1,000 images captured with Hasselblad’s new 100-megapixel camera

The new $8,199 Hasselblad X2D 100C is unmistakably Hasselblad: an incredibly well-built digital medium format camera which takes stunning photos very slowly. It’s a luxury cruiser, not a workhorse. In the mirrorless camera megapixel race, the X2D 100C’s 100 megapixels are only surpassed by Fujifilm’s GFX 100 and 100S’s 102 megapixels.

The X2D’s digital medium format, 43.8 x 32.9mm, back-side illuminated CMOS sensor physically dwarfs a full-frame sensor, and it produces extremely high-quality 16-bit colour photos with 15 stops of dynamic range. Although many photographers will make an argument that more megapixels don’t usually equate to significantly better image quality (and I would mostly agree), Hasselblad’s true-to-life colour science, combined with the high-resolution sensor and high-quality lenses, results in an image that feels like you could reach out and touch it.


There are two new Hasselblad XCD lenses: the 350g XCD 38V and the 376g XCD 55V, both with f/2.5 apertures and retailing for $3,699. Hasselblad will also release a $4,299 XCD 90V lens, which weighs 551g. These are not cheap lenses, but they are small and light for being all metal and designed for a medium format camera.


The X2D is designed similarly to its predecessor, the X1D, but it has a matte black finish and weighs 895g with the battery. However, thanks to its slightly curved hand grip with such a rubber finish and thumb rest on the back of the camera, this camera never felt too heavy. The X2D’s upper and lower halves are milled from single pieces of aluminium alloy, resulting in swooping lines between the EVF and the camera’s top. I also like the big Hasselblad logo above the lens. It yells its own name.

A mode button, ISO / white balance button, as well as power button are located on the very top, alongside a one-inch LCD display as well as the orange shutter button. The shutter is a little softer than its competitors, and it takes a slightly harder push to open. A customizable button is located beneath the lens, and there are two dials: one around the back, that also has a click-in feature for selecting, and one beneath the shutter.


All of the camera’s buttons are located on the right side of the 3.6-inch LCD touchscreen. The touchscreen is clear and responsive, and it can lock at 40 and 70 degrees, but not all the way to 90. Hasselblad clearly spent a significant amount of time making the operation of this screen as similar to that of a smartphone as possible: everything is extremely intuitive, and the menu is simple to navigate with the pictorial icons.

The EVF is enormous. And looking through it is extremely immersive. However, there is some RGB splitting. Even after adjusting the diopter, white text on the EVF’s outer edges has green and red shifts that I never became accustomed to. You may also notice mic holes on the camera, but this system will not have video capabilities. Hasselblad has always been a photo-first company, so I’m surprise that a mirrorless camera in 2022 won’t be able to record video especially one that costs $8,199.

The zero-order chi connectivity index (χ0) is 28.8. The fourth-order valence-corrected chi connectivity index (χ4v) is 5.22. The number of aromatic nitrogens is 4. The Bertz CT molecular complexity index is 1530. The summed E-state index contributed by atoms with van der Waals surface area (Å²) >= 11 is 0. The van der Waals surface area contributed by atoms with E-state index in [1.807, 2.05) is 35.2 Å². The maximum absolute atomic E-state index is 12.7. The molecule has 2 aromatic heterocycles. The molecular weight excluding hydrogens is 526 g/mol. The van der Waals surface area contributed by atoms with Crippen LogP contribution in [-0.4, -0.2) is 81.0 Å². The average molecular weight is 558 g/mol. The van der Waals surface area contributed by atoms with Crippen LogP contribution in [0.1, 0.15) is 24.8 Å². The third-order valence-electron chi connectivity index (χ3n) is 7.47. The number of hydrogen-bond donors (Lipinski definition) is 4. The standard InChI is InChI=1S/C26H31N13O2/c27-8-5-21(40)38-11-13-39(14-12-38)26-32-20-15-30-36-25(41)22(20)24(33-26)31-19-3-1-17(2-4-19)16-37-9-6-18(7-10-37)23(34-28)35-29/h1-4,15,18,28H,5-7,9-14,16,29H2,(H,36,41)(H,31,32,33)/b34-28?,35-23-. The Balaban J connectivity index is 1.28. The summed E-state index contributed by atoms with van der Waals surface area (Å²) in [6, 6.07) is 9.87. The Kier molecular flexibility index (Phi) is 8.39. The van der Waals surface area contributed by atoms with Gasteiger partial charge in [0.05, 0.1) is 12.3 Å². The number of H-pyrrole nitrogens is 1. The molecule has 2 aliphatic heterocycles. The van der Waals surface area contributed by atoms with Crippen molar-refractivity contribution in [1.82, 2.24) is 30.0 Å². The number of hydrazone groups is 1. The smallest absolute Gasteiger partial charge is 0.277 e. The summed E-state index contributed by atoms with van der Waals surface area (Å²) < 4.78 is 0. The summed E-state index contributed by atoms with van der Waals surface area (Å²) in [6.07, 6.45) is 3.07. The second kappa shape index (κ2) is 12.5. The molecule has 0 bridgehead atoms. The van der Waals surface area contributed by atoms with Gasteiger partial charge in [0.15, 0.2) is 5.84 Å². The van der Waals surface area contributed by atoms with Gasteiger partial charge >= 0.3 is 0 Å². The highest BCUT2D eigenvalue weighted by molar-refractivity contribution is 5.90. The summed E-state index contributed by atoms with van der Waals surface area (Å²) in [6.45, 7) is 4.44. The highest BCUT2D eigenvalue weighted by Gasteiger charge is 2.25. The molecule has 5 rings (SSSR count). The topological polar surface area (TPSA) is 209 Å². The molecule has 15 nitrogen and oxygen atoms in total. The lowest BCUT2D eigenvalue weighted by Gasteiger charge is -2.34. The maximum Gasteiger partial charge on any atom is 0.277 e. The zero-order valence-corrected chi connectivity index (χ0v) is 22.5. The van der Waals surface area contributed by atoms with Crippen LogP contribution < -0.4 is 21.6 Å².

The X2D’s RAW format generates.3FR files averaging 216MB in size. They’re huge! And all of that can now be conveniently stored on a 1TB internal drive, which I was only able to fill about one-fifth of in three weeks of use. There is also a CFexpress Type B slot that supports up to 512GB cards, but I’ve been fine shooting to the internal storage as well as downloading via the included braided USB-C cable.

In-body Image Stabilisation

The good news is that in-body image stabilisation can assist. Hasselblad equipped the X2D with a five-axis in-body image stabilisation system, which should allow more photographers to leave their tripods at home. Sensors of this size are notorious for displaying every bit of shake, but I was able to shoot at one-tenth of a second without noticing any blurred details in images. That said, this camera is far more enjoyable to use when there is plenty of light and bright, bold colours that truly showcase Hasselblad’s colour science.

Camera’s Speed

The X2D, like most Hasselblad cameras, suffers from a lack of speed. Every camera manufacturer seems to have cranked up focusing speeds, focusing accuracy, as well as frames per second to the max, and Hasselblad feels worlds behind now more than ever. If you don’t have the luxury or desire to slow down, this camera can be a real pain.

Consider the concept of focus. Hasselblad promises face detection autofocus in a later firmware release, but it is not available at the time. Even with an enhanced phase detection autofocus system, as compared to the contrast-based system in the X1D as well as upgraded focusing modules inside the updated lens series, the camera frequently hunts for focus, and it can be difficult to get it to autofocus at all in low light.

The electronic shutter on the X2D is also unusually slow. If your subject moves at all while shooting with an electronic shutter, you will get a rolling shutter effect.


The battery on the X2D is officially rated at 420 photos from a full charge, which is low for high-resolution mirrorless cameras and yet easily got me through a full day of casual shooting. Remember that this camera does not shoot 420 photos per second, and on average, I would take around 160 photos in a day of carrying it. Many people complained about the X1D camera’s poor battery life, so it’s great to see Hasselblad working to improve it here.

Two batteries are require for use in extremely cold or hot weather, or on a day of heavy use. Hasselblad will sell extra batteries for $99, and a very well-made but ridiculously expensive dual battery charger will set you back $155. The X2D’s new feature is USB-C PD 3.0 fast charging, which can charge a dead battery to 100 percent in about 2 hours.

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